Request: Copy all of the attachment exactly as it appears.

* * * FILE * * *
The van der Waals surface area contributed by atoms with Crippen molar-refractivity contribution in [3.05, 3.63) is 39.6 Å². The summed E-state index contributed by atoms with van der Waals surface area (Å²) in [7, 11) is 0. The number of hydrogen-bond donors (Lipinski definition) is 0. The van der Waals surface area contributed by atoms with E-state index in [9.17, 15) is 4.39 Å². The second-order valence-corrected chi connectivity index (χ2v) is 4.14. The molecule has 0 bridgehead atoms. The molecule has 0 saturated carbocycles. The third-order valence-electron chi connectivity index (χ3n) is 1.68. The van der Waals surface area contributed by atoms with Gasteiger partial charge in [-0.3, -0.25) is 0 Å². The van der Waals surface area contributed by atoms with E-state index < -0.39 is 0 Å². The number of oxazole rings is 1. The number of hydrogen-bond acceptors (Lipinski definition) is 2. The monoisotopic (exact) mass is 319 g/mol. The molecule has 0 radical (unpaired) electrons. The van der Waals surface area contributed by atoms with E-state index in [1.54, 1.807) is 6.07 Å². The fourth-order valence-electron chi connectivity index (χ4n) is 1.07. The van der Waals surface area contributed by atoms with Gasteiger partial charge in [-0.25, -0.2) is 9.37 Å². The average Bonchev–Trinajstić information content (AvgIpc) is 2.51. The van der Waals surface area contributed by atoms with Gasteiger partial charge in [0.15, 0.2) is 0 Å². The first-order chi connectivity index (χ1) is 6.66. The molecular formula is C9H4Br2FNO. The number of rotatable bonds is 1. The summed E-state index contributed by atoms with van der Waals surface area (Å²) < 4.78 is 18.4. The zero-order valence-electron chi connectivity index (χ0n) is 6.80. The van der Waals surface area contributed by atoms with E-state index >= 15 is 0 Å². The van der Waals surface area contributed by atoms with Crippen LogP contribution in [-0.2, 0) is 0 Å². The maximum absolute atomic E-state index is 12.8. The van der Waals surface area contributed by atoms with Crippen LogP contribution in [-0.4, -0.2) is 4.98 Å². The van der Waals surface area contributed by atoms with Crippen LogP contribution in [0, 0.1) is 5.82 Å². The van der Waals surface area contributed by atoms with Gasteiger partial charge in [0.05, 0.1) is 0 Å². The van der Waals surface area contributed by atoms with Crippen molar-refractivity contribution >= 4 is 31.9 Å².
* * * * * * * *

The van der Waals surface area contributed by atoms with Crippen molar-refractivity contribution in [3.05, 3.63) is 39.6 Å². The summed E-state index contributed by atoms with van der Waals surface area (Å²) in [7, 11) is 0. The number of hydrogen-bond donors (Lipinski definition) is 0. The van der Waals surface area contributed by atoms with E-state index in [9.17, 15) is 4.39 Å². The second-order valence-corrected chi connectivity index (χ2v) is 4.14. The molecule has 0 bridgehead atoms. The molecule has 0 saturated carbocycles. The third-order valence-electron chi connectivity index (χ3n) is 1.68. The van der Waals surface area contributed by atoms with Gasteiger partial charge in [-0.3, -0.25) is 0 Å². The van der Waals surface area contributed by atoms with E-state index < -0.39 is 0 Å². The number of oxazole rings is 1. The number of hydrogen-bond acceptors (Lipinski definition) is 2. The monoisotopic (exact) mass is 319 g/mol. The molecule has 0 radical (unpaired) electrons. The van der Waals surface area contributed by atoms with E-state index in [1.54, 1.807) is 6.07 Å². The fourth-order valence-electron chi connectivity index (χ4n) is 1.07. The van der Waals surface area contributed by atoms with Gasteiger partial charge in [-0.25, -0.2) is 9.37 Å². The average Bonchev–Trinajstić information content (AvgIpc) is 2.51. The van der Waals surface area contributed by atoms with Gasteiger partial charge in [0.15, 0.2) is 0 Å². The first-order chi connectivity index (χ1) is 6.66. The molecular formula is C9H4Br2FNO. The number of rotatable bonds is 1. The summed E-state index contributed by atoms with van der Waals surface area (Å²) < 4.78 is 18.4. The zero-order valence-electron chi connectivity index (χ0n) is 6.80. The van der Waals surface area contributed by atoms with E-state index >= 15 is 0 Å². The van der Waals surface area contributed by atoms with Crippen LogP contribution in [-0.2, 0) is 0 Å². The maximum absolute atomic E-state index is 12.8. The van der Waals surface area contributed by atoms with Crippen LogP contribution in [-0.4, -0.2) is 4.98 Å². The van der Waals surface area contributed by atoms with Crippen LogP contribution in [0, 0.1) is 5.82 Å². The van der Waals surface area contributed by atoms with Gasteiger partial charge in [0.05, 0.1) is 0 Å². The van der Waals surface area contributed by atoms with Crippen molar-refractivity contribution >= 4 is 31.9 Å².